Riverhead Town Board members selected five energy proposals on town property that will be “pre-qualified” and submitted to the Long Island Power Authority, which has issued two requests for proposal for energy facilities.
The actual proposals still have not been released to the public, so it’s not known how much money the projects plan to pay to the town, and whether they propose leasing or buying town land. According to Town Attorney Bob Kozakiewicz, since this is not a final award of a contract, the town is not required to release the proposals.
Deadlines for LIPA’s proposals are due by March 31. The first RFP was for natural gas-fired peak energy plants, which only are used during peak electricity times, and battery storage facilities.
These proposals were only intended for a 94-acre site in EPCAL, near the south end of the unused western runway, although the town is limiting solar proposals to just 45 acres at EPCAL. The second RFP was for renewal energy, such as solar, hydrogen fuel cells and battery-based electric energy, and was intended for both EPCAL and the town’s Youngs Avenue landfill, which was closed and capped years ago.
According to Councilman George Gabrielsen, who proposed the energy park and predicted it could bring the town around $2 million a year in revenue from leasing the land, there were four responses to the first RFP and the board picked two of them to send to LIPA.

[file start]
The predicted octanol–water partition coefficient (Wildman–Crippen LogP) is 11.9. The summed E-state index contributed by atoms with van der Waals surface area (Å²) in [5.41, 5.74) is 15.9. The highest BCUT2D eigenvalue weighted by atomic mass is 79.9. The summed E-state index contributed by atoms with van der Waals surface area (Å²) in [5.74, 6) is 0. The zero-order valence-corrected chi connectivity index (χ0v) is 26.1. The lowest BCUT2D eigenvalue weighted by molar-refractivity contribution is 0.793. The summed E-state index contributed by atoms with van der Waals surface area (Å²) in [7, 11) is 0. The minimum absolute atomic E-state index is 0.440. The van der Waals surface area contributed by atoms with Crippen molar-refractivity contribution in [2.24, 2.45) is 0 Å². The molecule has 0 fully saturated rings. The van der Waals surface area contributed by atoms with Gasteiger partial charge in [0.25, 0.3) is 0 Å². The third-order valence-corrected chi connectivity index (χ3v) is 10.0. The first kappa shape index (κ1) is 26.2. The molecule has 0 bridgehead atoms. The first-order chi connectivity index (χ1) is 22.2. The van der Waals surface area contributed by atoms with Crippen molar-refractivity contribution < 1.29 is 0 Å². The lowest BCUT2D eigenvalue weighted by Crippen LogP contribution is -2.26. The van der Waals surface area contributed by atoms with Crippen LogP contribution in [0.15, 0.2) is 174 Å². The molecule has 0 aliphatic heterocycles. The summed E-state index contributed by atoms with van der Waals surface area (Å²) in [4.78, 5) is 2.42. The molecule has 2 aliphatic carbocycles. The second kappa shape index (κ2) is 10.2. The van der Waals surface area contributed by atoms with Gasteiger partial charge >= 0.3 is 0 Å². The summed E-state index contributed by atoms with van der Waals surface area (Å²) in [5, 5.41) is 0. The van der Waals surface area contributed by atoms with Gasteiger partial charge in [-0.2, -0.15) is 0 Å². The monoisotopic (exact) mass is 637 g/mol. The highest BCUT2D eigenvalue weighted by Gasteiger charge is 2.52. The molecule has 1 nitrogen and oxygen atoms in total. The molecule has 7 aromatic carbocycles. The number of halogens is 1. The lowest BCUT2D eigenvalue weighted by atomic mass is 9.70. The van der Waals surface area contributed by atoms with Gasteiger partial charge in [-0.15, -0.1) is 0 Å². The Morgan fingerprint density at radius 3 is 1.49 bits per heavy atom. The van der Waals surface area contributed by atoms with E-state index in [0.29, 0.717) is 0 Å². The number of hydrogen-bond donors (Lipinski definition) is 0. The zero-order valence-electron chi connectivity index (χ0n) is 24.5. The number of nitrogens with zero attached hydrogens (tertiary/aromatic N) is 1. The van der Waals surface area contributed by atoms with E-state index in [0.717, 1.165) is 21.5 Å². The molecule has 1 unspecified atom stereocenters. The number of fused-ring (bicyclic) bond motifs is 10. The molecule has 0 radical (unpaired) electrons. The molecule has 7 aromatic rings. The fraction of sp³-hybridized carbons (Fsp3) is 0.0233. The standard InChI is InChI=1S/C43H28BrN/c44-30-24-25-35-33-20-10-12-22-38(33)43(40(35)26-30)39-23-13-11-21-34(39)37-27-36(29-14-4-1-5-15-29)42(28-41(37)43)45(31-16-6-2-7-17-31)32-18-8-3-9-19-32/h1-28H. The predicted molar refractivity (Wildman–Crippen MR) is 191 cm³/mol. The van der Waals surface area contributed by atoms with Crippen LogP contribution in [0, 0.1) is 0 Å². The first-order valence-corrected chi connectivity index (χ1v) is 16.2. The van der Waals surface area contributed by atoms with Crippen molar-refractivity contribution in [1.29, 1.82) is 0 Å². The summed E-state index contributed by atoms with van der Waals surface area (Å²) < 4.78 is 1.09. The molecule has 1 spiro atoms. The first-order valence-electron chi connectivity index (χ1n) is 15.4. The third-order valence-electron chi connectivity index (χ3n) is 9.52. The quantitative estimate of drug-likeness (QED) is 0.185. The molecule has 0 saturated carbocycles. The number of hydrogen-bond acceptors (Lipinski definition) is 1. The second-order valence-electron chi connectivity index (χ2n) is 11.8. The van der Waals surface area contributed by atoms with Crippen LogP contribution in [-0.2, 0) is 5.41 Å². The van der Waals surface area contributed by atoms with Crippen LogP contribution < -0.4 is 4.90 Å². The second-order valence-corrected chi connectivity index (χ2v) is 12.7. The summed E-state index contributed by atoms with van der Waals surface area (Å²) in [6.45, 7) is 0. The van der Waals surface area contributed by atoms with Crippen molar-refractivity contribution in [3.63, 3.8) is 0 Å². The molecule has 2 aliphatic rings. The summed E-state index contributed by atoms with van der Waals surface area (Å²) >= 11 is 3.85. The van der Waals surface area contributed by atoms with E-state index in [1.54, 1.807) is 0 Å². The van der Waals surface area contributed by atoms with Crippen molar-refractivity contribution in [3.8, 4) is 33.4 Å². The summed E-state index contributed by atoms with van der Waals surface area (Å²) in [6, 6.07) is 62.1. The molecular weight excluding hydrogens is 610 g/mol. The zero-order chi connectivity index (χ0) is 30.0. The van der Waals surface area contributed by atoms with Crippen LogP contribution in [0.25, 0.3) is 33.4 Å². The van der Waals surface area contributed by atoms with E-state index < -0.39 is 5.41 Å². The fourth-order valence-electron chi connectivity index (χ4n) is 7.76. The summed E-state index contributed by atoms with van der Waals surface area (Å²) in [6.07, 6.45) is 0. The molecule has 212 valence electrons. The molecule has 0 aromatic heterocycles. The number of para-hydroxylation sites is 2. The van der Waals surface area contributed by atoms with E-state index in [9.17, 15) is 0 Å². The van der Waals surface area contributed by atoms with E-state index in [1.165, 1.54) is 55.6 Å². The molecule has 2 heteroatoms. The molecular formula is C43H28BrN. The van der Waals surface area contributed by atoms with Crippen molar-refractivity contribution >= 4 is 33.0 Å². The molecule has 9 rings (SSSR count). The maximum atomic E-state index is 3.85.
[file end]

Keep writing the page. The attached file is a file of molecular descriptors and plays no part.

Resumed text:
The second request received six responses, four of which were picked and will be submitted to LIPA. The reason the town picked so many proposals to send to LIPA is because the town doesn’t know what types of proposals LIPA is seeking, Mr. Gabrielsen said.
“By putting them all in, we are covering ourselves,” he said.
LIPA plans to select which proposals it likes in December, and the proposed facilities aren’t expected to be operating until 2018 or 2019, according to LIPA’s RFP. The proposals chosen by the Town Board were submitted by the Haugland Group , which is looking to do solar only at the EPCAL site; Hudson Energy Development, which is proposing a solar facility at EPCAL; Fuel Cell Energy, which is proposing a fuel cell facility at EPCAL and at the landfill; Caithness Energy, who is looking to do a natural gas fired peaker plant and battery storage at EPCAL; and Hecate Energy, which is looking to do a gas-fired peaker plant, fuel cells, battery storage and solar, all at EPCAL, and battery storage and solar at the landfill, according to Mr Gabrielsen.
Only the natural gas-fired peak energy plant would generate any type of emissions, but town engineer Ken Testa says natural gas is one of the cleanest forms of energy. What is battery storage or fuel cells? According to Mr. Testa, “battery storage involves a large array of lead-acid batteries that are charged up at night when demand is low and during the day.
When demand is high, they discharge the batteries to make electricity.” Fuel cells, he said, “operate on hydrogen and the fuel that feeds them is natural gas. They create steam and process natural gas into hydrogen and then the hydrogen fuels the fuel cells to make electricity, and steam, which is reused to break down natural gas into hydrogen and oxygen.”